The issue is not how many people there are who are naturally and safely thin enough to be fashion models today. The BMI standard is arbitrary and that arbitrariness is problematic. You can't just deprive people of their livelihood because you want to send a larger message to an industry.

Furthermore, if anorexia is a work-induced disease, it seems perverse (and possibly illegal) to make women who suffer from the disease unemployable. It would set a very bad precedent to start making people unemployable because of medical/psychiatric conditions that don't affect their ability to do their job.

The best argument for minimum BMI laws is to rid the modeling community of the ruinous pressure to be ultra-thin. It's not that everyone who is that thin is at risk, it's that the current industry standards require most would-be models to put themselves at risk in order to be competitive. A BMI of 18 is still very thin by "civilian" standards. (The difference between BMIs of 16 and 18 amounts to about 10lbs on a 5'9" model.) So, it's not as if the designers are being asked to sacrifice the slender aesthetic for the sake of public health.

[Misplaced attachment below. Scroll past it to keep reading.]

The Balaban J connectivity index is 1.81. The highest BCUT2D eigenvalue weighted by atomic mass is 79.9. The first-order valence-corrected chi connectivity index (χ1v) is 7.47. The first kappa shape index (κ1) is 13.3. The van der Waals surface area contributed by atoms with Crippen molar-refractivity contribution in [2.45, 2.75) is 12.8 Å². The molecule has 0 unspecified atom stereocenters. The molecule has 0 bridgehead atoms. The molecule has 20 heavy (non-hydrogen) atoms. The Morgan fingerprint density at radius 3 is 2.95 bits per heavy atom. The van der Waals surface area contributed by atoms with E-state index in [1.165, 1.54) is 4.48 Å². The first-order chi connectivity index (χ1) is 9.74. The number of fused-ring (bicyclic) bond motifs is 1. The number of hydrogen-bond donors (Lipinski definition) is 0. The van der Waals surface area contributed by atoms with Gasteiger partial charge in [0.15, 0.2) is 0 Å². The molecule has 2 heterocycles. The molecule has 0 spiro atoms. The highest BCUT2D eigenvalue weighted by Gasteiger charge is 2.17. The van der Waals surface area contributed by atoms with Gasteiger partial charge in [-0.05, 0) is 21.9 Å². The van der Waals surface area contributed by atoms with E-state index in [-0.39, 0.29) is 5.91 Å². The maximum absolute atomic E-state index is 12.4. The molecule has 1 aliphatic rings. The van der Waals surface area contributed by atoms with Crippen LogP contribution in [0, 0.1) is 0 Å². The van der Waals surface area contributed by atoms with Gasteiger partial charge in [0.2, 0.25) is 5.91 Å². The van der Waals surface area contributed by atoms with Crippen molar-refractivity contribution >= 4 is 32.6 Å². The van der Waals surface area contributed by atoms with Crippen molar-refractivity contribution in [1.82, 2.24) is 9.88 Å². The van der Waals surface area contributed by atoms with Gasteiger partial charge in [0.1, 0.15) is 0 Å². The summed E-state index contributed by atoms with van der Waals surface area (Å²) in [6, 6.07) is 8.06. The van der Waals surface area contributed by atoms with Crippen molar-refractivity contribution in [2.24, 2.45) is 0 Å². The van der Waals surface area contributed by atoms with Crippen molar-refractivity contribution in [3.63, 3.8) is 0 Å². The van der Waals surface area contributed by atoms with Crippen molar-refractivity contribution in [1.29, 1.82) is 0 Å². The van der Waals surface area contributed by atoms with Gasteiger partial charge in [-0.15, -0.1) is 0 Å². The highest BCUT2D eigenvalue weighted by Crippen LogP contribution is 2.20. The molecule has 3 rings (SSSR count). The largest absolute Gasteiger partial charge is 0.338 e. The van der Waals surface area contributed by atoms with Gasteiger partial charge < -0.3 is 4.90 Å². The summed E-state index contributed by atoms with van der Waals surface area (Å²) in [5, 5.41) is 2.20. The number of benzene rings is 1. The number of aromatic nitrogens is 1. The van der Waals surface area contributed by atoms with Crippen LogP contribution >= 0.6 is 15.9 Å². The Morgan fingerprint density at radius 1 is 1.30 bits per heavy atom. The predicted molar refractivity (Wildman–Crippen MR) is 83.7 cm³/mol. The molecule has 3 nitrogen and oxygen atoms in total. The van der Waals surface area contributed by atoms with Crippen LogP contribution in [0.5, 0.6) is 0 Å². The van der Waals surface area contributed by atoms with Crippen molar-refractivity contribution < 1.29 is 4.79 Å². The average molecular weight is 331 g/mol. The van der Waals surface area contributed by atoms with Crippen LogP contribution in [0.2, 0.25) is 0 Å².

The problem is that the current standards create a never-ending cycle of competition to be thinner. If we could somehow step back and say, okay, thin's fine but we shouldn't allow emaciated models to set the industry standard. All models would be better off if an outside force imposed a reasonable minimum weight for the whole profession. However, I don't see how such a rule could be legally imposed.


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If you are a young women surrounded by other young women who are paranoid about food and weight, it's very difficult to keep any sense of perspective, especially if your employer berates you for the same "imperfections."

So you believe we could cure the obesity epidemic with social pressure and encouragement from our employers?

I doubt it. We need more research.

Epi, the media's influence on obesity is not by glorifying it, but by glorifying what causes it, namely overeating. More precisely, the sort of food that is most advertised and most available to most Americans has very skewed nutrient ratios, so to get enough protein, to say nothing of vitamins and minerals, they typically have to overload themselves with fat, cholesterol, and carbs. Further, the American ideal of bigness has contributed to huge portion sizes at every place that serves food. It's not just junk food; New York delis serve sandwiches that are at least twice as big as those served in French restaurants.

As for obesity versus anorexia, there are two different answers to that. First, many more Americans are obese than anorectic. And second, if the average model's BMI rises from 16 to 20, then women with a BMI of 33 will still feel intense pressure to diet, since from their vantage point there's hardly a difference; on the other hand, women with healthy BMIs will feel far less pressure, since they'll see models barely thinner than they are.